No matter where you stand on the issue of bodycams, there is one thing we can probably all agree on: video footage only tells a fraction of the story. A clear audio recording often proves essential because, when used for investigative purposes, images don’t always speak for themselves. Take Abraham Zapruder’s recording of the JFK assassination — a silent 26-second film that has spawned a seemingly infinite number of contradictory theories about the direction of sound. Depending on how you look at it, Zapruder’s film proves either that Oswald acted alone (as the Warren Commission concluded) or that there must’ve been a second gunman on the grassy knoll (back, and to the left…back, and to the left).
When Zapruder’s film was shown on TV for the first time in 1975, it didn’t reveal the truth; rather, it shattered the truth into millions of pieces. The shocked audience watching at home had just lived through Watergate and now they had all sorts of new questions about JFK, which swiftly led to the formation of the House Select Committee on Assassinations. After a two-year re-investigation, the Committee was just about ready to conclude that Oswald had indeed acted alone — they even had a draft of the final report — when a crucial new piece of evidence suddenly emerged: an audio recording.
The committee members were analyzing radio transmissions from the Dallas Police Department when they heard what they thought were four gunshots — not three, per the Warren Report. The audio clip was captured by a Dallas police officer whose microphone had been in the “on” position. Based on a study of acoustical impulse patterns, the Committee determined that, at the time when the first shot was fired, the officer was on a motorcycle traveling approximately “120-138 feet” behind the presidential limousine. Their conclusion: “Scientific acoustical evidence establishes a high probability that at least two gunmen fired at the President.”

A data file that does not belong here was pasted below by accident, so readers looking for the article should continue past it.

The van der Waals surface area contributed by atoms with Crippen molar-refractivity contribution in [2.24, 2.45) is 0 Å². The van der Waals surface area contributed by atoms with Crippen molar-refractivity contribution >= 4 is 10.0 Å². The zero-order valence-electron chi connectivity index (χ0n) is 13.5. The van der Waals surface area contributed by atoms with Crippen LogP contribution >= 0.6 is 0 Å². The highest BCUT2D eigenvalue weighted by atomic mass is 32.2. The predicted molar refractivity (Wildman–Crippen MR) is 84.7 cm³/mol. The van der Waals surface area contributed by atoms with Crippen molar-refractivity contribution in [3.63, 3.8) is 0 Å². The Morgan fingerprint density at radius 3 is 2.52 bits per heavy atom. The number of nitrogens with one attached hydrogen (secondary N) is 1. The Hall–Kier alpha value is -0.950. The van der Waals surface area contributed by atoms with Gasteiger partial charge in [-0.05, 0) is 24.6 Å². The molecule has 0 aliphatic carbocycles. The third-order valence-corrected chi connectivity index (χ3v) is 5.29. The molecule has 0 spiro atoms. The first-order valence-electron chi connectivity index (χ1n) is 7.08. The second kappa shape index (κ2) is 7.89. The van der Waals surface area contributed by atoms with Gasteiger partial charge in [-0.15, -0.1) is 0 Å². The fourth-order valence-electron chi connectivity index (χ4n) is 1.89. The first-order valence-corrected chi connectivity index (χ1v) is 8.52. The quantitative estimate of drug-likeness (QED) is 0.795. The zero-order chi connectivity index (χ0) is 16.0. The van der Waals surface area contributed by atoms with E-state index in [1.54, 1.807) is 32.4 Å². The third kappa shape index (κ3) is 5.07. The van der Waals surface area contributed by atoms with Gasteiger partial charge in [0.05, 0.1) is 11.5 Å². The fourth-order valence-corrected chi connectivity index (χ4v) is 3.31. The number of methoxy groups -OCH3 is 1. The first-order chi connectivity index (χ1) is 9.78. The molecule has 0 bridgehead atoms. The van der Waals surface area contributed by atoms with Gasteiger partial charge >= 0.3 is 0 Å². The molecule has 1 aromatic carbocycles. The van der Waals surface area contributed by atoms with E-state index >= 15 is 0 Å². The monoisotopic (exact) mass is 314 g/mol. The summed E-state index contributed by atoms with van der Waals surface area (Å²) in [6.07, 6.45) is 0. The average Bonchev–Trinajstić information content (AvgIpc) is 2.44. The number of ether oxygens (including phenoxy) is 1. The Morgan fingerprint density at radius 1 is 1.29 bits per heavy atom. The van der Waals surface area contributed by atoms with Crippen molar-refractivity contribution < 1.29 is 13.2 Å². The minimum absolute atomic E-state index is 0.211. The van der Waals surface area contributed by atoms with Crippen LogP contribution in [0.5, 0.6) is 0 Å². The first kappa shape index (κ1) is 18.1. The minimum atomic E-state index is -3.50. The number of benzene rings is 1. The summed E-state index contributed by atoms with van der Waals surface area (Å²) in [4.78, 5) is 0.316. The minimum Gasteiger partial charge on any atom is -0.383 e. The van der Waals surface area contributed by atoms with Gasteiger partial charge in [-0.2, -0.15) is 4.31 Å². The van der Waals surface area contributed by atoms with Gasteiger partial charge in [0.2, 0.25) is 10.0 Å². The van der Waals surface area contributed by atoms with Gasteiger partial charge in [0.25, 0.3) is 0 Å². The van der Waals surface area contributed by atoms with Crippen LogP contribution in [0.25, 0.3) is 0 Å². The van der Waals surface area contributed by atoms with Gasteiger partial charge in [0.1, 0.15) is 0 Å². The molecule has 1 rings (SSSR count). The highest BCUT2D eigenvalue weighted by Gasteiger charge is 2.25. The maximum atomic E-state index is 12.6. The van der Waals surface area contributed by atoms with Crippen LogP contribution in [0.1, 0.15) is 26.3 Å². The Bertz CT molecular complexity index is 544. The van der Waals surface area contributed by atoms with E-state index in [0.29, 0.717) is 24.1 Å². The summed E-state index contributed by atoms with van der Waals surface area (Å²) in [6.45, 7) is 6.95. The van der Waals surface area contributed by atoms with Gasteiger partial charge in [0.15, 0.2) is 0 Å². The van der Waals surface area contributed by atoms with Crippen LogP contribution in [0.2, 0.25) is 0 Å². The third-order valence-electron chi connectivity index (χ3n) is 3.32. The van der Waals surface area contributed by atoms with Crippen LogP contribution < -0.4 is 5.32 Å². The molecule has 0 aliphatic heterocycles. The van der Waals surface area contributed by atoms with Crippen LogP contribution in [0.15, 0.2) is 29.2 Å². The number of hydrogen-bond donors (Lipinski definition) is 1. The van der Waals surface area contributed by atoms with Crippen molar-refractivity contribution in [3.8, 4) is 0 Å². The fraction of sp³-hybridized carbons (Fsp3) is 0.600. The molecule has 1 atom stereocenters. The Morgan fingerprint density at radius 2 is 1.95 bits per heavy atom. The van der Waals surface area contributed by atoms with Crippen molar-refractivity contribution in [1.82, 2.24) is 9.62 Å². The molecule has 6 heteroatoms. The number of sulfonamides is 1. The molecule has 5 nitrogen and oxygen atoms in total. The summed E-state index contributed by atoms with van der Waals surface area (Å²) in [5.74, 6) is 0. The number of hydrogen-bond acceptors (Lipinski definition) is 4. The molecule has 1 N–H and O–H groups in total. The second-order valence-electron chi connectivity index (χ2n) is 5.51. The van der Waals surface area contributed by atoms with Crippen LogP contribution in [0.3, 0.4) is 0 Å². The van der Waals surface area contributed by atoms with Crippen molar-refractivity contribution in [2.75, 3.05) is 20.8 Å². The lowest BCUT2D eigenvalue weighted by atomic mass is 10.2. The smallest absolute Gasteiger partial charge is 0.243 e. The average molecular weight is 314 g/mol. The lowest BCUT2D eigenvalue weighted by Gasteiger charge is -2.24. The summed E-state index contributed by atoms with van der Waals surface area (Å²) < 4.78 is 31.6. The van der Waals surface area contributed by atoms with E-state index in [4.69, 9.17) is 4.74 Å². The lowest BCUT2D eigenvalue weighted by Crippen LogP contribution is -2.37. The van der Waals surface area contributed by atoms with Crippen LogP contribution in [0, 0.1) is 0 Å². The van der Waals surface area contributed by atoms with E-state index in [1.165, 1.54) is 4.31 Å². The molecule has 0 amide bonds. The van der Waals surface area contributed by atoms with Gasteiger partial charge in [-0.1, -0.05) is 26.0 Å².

There was just one problem: the sounds in the recording didn’t match up with the experience of H.B. McClain. The Committee used amateur film footage (not Zapruder’s) to identify McClain as the motorcycle officer. When the limousine picked up speed, McClain followed it all the way to the hospital, sirens blaring all around him. But, in the recording, you don’t hear sirens until two minutes after the supposed shots are fired. Subsequent acoustical research undermined the Committee’s conclusion, and a more recent study has persuasively placed the origin of the audio recording two miles away from Dealey Plaza. The gunshots? Just pops on the tape.
All of this contradictory evidence nonetheless points to the fact that when it comes to sussing out what really happened, audio is potentially just as important as video. And we’ve come a long way since the dictaphone. If McClain had been wearing, say, wireless 3D audio headphones with binaural microphones embedded in each earbud, the recording of what he’d heard and his precise location when he’d heard it would’ve been perfectly in sync.